Instructables
loading
loading
Picture of LED Cube 8x8x8
Create your own 8x8x8 LED Cube 3-dimensional display!

We believe this Instructable is the most comprehensive step-by-step guide to build an 8x8x8 LED Cube ever published on the intertubes. It will teach you everything from theory of operation, how to build the cube, to the inner workings of the software. We will take you through the software step by step, both the low level drivers/routines and how to create awesome animations. The software aspect of LED cubes is often overlooked, but a LED cube is only as awesome as the software it runs.

About halfway through the Instructable, you will actually have a fully functional LED cube. The remaining steps will show you how to create the software.

A video is worth a thousand words. I'll just leave it up to this video to convince you that this is the next project you will be building:


I made this LED cube together with my friend chiller. The build took about 4 days from small scale prototyping to completed cube. Then another couple of hours to debug some faulty transistors.

The software is probably another 4-5 days of work combined.

 
Remove these adsRemove these ads by Signing Up

Step 1: Skills required

Picture of Skills required
At first glance this project might seem like an overly complex and daunting task. However, we are dealing with digital electronics here, so everything is either on or off!

I've been doing electronics for a long time, and for years i struggled with analog circuits. The analog circuits failed over half the time even if i followed instructions. One resistor or capacitor with a slightly wrong value, and the circuit doesn't work.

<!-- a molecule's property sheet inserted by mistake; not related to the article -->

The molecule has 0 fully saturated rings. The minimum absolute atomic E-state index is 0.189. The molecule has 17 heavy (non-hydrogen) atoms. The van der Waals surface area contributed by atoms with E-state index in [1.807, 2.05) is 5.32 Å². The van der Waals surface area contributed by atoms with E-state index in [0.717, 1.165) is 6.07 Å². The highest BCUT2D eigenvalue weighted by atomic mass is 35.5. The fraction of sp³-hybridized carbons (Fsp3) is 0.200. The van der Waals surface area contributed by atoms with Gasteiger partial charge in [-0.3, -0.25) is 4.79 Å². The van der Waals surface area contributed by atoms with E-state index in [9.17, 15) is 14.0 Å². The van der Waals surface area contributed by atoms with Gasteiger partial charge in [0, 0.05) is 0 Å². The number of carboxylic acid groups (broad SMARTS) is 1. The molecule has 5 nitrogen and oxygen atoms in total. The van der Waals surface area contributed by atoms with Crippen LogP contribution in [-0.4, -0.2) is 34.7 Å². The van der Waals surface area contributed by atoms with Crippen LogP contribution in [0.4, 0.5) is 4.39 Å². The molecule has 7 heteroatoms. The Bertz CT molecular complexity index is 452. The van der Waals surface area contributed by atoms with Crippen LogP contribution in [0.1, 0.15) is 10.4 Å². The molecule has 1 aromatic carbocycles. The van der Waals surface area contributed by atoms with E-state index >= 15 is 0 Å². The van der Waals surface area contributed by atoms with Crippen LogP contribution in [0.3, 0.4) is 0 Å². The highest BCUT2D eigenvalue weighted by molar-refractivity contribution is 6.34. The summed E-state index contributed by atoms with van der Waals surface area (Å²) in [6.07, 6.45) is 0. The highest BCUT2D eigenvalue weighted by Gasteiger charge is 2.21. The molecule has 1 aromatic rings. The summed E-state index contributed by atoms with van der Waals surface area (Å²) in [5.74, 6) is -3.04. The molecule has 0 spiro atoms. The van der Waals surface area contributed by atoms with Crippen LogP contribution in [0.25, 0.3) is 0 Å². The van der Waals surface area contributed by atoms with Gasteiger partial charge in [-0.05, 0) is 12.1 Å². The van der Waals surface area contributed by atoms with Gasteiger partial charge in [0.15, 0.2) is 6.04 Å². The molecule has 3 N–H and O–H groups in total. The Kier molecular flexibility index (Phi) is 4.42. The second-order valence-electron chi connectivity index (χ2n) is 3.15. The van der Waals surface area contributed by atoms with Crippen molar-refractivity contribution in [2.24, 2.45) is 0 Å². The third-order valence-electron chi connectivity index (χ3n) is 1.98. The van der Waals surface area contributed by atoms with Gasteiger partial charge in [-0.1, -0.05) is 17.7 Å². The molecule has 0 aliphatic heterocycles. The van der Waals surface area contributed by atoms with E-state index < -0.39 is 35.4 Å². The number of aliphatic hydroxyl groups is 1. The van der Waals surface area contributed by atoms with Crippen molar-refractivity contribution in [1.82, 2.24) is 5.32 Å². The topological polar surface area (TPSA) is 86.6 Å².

About 4 years ago, I decided to give microcontrollers a try. This completely changed my relationship with electronics. I went from only being able to build simple analog circuits, to being able to build almost anything!

A digital circuit doesn't care if a resistor is 1k ohm or 2k ohm, as long as it can distinguish high from low. And believe me, this makes it A LOT easier to do electronics!

With that said, there are still some things you should know before venturing out and building this rather large project.

You should have an understanding of:
  • Basic electronics. (We would recommend against building this as your very first electronics project. But please read the Instructable. You'll still learn a lot!)
  • How to solder.
  • How to use a multimeter etc.
  • Writing code in C (optional. We provide a fully functional program, ready to go)
You should also have patience and a generous amount of free time.

1-40 of 2911Next »
KonradHyesterday
Thanks for doing this Instructabe! I actually did this as my first electronic project, and it worked flawlessly on an Arduino UNO. I really apreciate you took the time to do a guide so extensive and complete.
Now, i wanna manage the cube via Serial Comunication on Bluetooth. So i need an Arduino MEGA(the Uno doesnt have any Pins lef). Problem is, the code isnt compatible with the Mega and i cant fully understand how the PORT commands work, so i am unable to make it work on am Arduino MEGA. Can you help doing a compatible code. (I dont need to use Analog pins anymore to control the cube)